Keep walking along the Canyon Trail.  There are very few falls in this next section of trail, so you mostly are just hiking along the dirt, root-infested trail.  There are bushes on either side, and the trail may feel a little grown in at times.  The next falls you will see is Lower North Falls, 1.3 miles from Lower South Falls.  This falls is not as impressive as the ones you’ve seen earlier.  At only 30 ft. high, the water cascades down an incline that seems to usually have trees on it.  It’s still nice, but not the same as some of the others you’ve already seen.


Lower North Falls

Not too far from here, on your left, a footbridge will take you across Hullt Creek and up a 0.1 mile trail to Double Falls.  At 178 ft (combined), it is very nice, although there could have been more water going over it when we were there in August.  I have a feeling that this falls would be more impressive in the spring or winter.  The waterfall has a double drop, giving it its name.  We stopped here to eat lunch on the numerous boulders at the base of the falls.  If your children like playing in streams, this is the place to do it, as the stream isn’t so swift and the banks so steep that they might fall in.


Back to the main trail, keep walking for a little while more to Drake Falls.  This is the shortest trail in the falls in the park, and, in my opinion, the least impressive.  Part of the problem is that it is very difficult to get anywhere where you can get a good view, let alone a good picture, of the falls.  So, keep walking to Middle North Falls.  Again, it may be difficult to get a good view of this falls, but at 106 ft., it’s worth taking note of.  You can take a side spur that will bring you behind the fall of water.


North Falls

If it’s winter or spring, you may want to take a side trip to Winter Falls.  The less-than-0.6 mile side trail goes along Winter Creek and up to the base of Winter Falls.  From here, the trail steeply ascends the side of the canyon to the Winter Falls Trailhead.  We actually climbed down and then back up instead of doing this side trail (not something I recommend—it’s really steep!).  In August, Winter falls was a damp patch on the side of the canyon wall.  So much for that steep climb!  Anyway, I’ve seen pictures of it in the spring, and it’s quite nice then.  Return to the main trail, and continue on to Twin Falls.  Again, it’s hard to see these falls.  The stream is split in two by protruding rocks, and becomes two cascades, landing in a pool 31 ft. below.  My opinion, it’s worth noting, but not spending much time at.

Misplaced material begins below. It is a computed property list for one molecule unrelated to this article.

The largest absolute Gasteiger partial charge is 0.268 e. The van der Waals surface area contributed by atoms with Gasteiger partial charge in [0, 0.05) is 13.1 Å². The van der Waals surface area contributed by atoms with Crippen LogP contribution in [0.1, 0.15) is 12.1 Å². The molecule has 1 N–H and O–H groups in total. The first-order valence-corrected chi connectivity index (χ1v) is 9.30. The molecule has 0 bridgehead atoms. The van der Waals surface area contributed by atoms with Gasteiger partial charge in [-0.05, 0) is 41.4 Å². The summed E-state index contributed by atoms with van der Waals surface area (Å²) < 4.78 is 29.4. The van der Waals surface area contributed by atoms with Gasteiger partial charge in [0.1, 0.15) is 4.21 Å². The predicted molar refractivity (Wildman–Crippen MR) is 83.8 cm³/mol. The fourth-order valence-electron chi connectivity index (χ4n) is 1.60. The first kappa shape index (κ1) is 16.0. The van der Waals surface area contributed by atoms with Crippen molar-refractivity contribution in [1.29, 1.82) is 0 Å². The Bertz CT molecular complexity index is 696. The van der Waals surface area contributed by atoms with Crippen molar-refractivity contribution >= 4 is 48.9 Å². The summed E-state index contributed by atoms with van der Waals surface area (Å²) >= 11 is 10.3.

For the next mile, the trail winds its way along Silver Creek (the stream that most of the falls are on).  However, after this somewhat “boring” section (if you’re not fond of hiking through very nice woodlands), you will be rewarded with what I consider the most impressive falls in the park.  North Falls is 136 ft tall, crashing down into a pool over rocks and other debris at the bottom.  The state park literature calls it “136 feet of thunderous beauty” and I totally agree with them.  The best part is that you get to see it so many times peeking through the trees before you even get there.  Then you can walk behind the falling water and get even more views on the other side!  As you can probably tell, this is one of my favorite falls in the park.  If you want to see this falls, but don’t want to take the hike, you can park in the North Falls Trailhead parking area and hike down 77 steps and along the trail for a ½ mile or so to North Falls.


However, back to those of you who are adventurous enough to start at South Falls:


Upper North Falls

If you’ve made it this far, you definitely need to keep going.  Walk up to the highway, then under the highway bridge (maybe 0.5 miles beyond North Falls).  Go under the bridge, then hike 0.4 miles up to Upper North Falls.  This has got to be the prettiest falls in the park, far outshining anything else you’ve seen so far in terms of beauty.  It’s only 65 ft. tall, but the way that it cascades down the cliff is so incredibly beautiful.  This area was quite crowded the day we were there, so we pretty quickly headed back towards the highway.  When you get there, return to your vehicle via the Rim Trail.  This is shorter and not as steep as the trail you’ve already hiked, and it will take you right back to Parking Lot A (or you could take the bike trail from Parking Lot A down to the main parking area).


There are many ways that you could make this hike shorter and not see quite as many of the falls, or to only see a few of the falls.  So if you’re planning on hiking in the area, I highly recommend that you print out the map at http://www.oregonstateparks.org/images/pdf/silverfalls_trailmap.pdf.  It can be quite helpful in knowing where you are, where the waterfalls are, and how far it is to the next destination.


Fees: $5 day use fee per vehicle.


Trail ★★★★☆

Road ★★★★★

Signs ★★★★☆

Scenery ★★★★☆

Would I go 100 miles out of my way for this? ★★☆☆☆

Overall Rating: ★★★★☆


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One thought on “Waterfall Paradise in Silver Falls State Park

  1. Pingback: 15 Must Do Waterfall Hikes Across the US - Anne's Travels